Amnesty International released a new report Wednesday documenting through interviews and field assessments what the organization say were two civilian casualties from U.S. airstrikes in Somalia this February.
A Feb. 2 airstrike struck a family during dinner, killing a young woman, while a second strike on Feb. 24 killed a 53-year-old man, according to the report. After both strikes, U.S. Africa Command issued press releases claiming they killed terrorists aligned with Al-Shabab, an al Qaeda-linked insurgency.
AFRICOM spokesman Air Force Col. Chris Karns said in a statement that the command is currently assessing the two allegations from February, as well as others.
Amnesty International has previously raised allegations of civilian deaths from U.S. weapons in Somalia as airstrikes in the country trended upward over the past few years. After the organization’s latest allegations, AFRICOM officials said they intend to issue a new quarterly report on the status of ongoing civilian casualty allegations and assessments starting at the end of April.
The Feb. 2 strike occurred at roughly 8 p.m. in the southern Somali town of Jilib. Amnesty International said a GBU-69/B small glide munition struck a family’s home, instantly killing Nurto Kusow Omar Abukar, an 18-year-old woman, and wounding her two younger sisters and grandmother. GBU-69/B are small glide munitions often carried by AC-130 gunships or drones as a stand-off precision weapon with a 35-pound warhead.
In April, President Donald Trump signed an executive order that extended the U.S. military mission to Somalia for another year.
“I never imagined it was going to hit us. I suddenly heard a huge sound. It felt like our house had collapsed," the deceased girl’s father told Amnesty International. "The sand and the smoke filled my eyes.”
The second strike the organization flagged occurred Feb. 24. A Hellfire missile hit a farm about six miles north of Jilib, killing Mohamud Salad Mohamud, a banana farmer and office manager for Hormuud, a large telecommunications firm in Somalia, Amnesty International said. He left behind a wife and eight children, according to the group.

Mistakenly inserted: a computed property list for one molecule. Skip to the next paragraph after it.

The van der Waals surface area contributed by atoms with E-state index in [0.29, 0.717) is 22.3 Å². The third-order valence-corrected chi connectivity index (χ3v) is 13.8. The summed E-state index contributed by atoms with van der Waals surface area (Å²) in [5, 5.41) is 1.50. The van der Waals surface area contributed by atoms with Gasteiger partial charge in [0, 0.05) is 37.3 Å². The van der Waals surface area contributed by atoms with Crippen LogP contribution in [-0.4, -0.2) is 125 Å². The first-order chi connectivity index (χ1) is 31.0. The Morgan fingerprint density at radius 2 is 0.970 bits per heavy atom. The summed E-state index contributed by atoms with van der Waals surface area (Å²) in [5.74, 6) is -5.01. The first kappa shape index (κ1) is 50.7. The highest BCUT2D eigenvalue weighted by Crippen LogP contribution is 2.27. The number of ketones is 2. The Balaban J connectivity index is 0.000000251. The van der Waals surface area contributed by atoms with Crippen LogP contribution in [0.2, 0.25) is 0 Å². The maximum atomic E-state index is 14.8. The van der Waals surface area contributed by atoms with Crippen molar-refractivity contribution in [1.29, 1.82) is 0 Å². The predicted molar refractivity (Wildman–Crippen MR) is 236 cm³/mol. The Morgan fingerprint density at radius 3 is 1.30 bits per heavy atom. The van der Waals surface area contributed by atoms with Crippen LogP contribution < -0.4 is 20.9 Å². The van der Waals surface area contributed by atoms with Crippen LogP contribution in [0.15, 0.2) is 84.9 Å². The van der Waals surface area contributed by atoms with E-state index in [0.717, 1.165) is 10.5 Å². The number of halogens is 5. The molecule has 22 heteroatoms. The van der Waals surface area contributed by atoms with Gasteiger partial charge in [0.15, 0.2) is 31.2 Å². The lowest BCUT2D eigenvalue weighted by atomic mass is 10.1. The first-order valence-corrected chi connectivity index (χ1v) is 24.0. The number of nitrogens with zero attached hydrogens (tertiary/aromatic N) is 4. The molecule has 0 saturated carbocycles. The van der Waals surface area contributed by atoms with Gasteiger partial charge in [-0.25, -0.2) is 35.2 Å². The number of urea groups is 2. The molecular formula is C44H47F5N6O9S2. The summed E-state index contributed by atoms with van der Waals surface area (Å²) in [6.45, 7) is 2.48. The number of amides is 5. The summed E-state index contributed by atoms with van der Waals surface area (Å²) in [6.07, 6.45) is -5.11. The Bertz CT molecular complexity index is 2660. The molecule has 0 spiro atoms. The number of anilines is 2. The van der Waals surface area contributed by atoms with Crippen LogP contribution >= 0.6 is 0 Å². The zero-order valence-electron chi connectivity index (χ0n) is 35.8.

Amnesty International said a senior Hormuud official was surprised that Mohamud was targeted because he previously worked for international humanitarian groups in the country and was arrested several times by Al-Shabab.
“When I heard the news of his death, I thought he was killed by Al-Shabaab," the official told Amnesty International. "I have never imagined he would be killed by [the] US or by the Somali government. This was very strange. I don’t know how to explain it.”
Soldiers from the 101st Airborne Division deployed to Manda Bay Airfield, Kenya on Jan. 5.
The deaths come as the U.S. military ramps up strikes in Somalia. In the first three months of 2020, AFRICOM conducted 32 airstrikes there, which is roughly double the pace from last year, Amnesty noted. A total of 63 strikes occurred in Somalia in 2019.
“Since I took command last year, we have been reviewing and revising our CIVCAS tracking, assessment and reporting procedures,” said AFRICOM commander Army Gen. Stephen Townsend. “To demonstrate our transparency and commitment to protecting civilians from unnecessary harm, we plan to publicize our initial report by the end of this month and we will provide quarterly updates thereafter.”
AFRICOM has conducted roughly 200 airstrikes in Somalia going back to 2017. Amnesty International issued a report in 2019 detailing more than a dozen allegations of civilian casualties. AFRICOM later said a review found that two civilians were killed in a 2018 attack.
“The evidence is stacking up and it’s pretty damning," said Deprose Muchena, Amnesty International’s director for East and Southern Africa. “Not only does AFRICOM utterly fail at its mission to report civilian casualties in Somalia, but it doesn’t seem to care about the fate of the numerous families it has completely torn apart.”